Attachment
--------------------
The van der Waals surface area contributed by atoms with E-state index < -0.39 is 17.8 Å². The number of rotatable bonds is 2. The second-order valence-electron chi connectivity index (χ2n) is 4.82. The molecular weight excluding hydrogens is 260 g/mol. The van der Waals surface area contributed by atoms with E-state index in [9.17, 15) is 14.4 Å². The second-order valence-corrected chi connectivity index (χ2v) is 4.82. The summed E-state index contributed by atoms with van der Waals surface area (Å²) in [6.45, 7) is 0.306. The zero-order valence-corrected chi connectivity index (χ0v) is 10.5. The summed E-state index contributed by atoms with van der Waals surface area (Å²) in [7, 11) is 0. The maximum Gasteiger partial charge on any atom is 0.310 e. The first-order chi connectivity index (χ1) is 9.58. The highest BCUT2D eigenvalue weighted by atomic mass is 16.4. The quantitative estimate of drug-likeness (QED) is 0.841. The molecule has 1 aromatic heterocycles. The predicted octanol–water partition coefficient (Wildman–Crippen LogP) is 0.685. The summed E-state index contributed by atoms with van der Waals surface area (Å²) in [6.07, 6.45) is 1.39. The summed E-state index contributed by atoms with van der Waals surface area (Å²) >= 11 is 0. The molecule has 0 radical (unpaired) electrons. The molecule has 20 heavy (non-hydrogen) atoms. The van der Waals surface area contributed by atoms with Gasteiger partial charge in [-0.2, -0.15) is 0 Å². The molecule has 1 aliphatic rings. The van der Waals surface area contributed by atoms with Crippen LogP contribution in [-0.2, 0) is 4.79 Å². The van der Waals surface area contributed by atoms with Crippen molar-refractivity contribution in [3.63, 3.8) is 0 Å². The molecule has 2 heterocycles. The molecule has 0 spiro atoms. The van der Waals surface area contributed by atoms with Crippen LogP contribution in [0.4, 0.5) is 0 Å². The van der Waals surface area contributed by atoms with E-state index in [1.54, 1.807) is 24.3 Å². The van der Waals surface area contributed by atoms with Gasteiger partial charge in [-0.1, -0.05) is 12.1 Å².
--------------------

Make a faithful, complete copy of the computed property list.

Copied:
The van der Waals surface area contributed by atoms with E-state index < -0.39 is 17.8 Å². The number of rotatable bonds is 2. The second-order valence-electron chi connectivity index (χ2n) is 4.82. The molecular weight excluding hydrogens is 260 g/mol. The van der Waals surface area contributed by atoms with E-state index in [9.17, 15) is 14.4 Å². The second-order valence-corrected chi connectivity index (χ2v) is 4.82. The summed E-state index contributed by atoms with van der Waals surface area (Å²) in [6.45, 7) is 0.306. The zero-order valence-corrected chi connectivity index (χ0v) is 10.5. The summed E-state index contributed by atoms with van der Waals surface area (Å²) in [7, 11) is 0. The maximum Gasteiger partial charge on any atom is 0.310 e. The first-order chi connectivity index (χ1) is 9.58. The highest BCUT2D eigenvalue weighted by atomic mass is 16.4. The quantitative estimate of drug-likeness (QED) is 0.841. The molecule has 1 aromatic heterocycles. The predicted octanol–water partition coefficient (Wildman–Crippen LogP) is 0.685. The summed E-state index contributed by atoms with van der Waals surface area (Å²) in [6.07, 6.45) is 1.39. The summed E-state index contributed by atoms with van der Waals surface area (Å²) >= 11 is 0. The molecule has 0 radical (unpaired) electrons. The molecule has 20 heavy (non-hydrogen) atoms. The van der Waals surface area contributed by atoms with Gasteiger partial charge in [-0.2, -0.15) is 0 Å². The molecule has 1 aliphatic rings. The van der Waals surface area contributed by atoms with Crippen LogP contribution in [-0.2, 0) is 4.79 Å². The van der Waals surface area contributed by atoms with Crippen molar-refractivity contribution in [3.63, 3.8) is 0 Å². The molecule has 2 heterocycles. The molecule has 0 spiro atoms. The van der Waals surface area contributed by atoms with Crippen LogP contribution in [0.4, 0.5) is 0 Å². The van der Waals surface area contributed by atoms with E-state index in [1.54, 1.807) is 24.3 Å². The van der Waals surface area contributed by atoms with Gasteiger partial charge in [-0.1, -0.05) is 12.1 Å².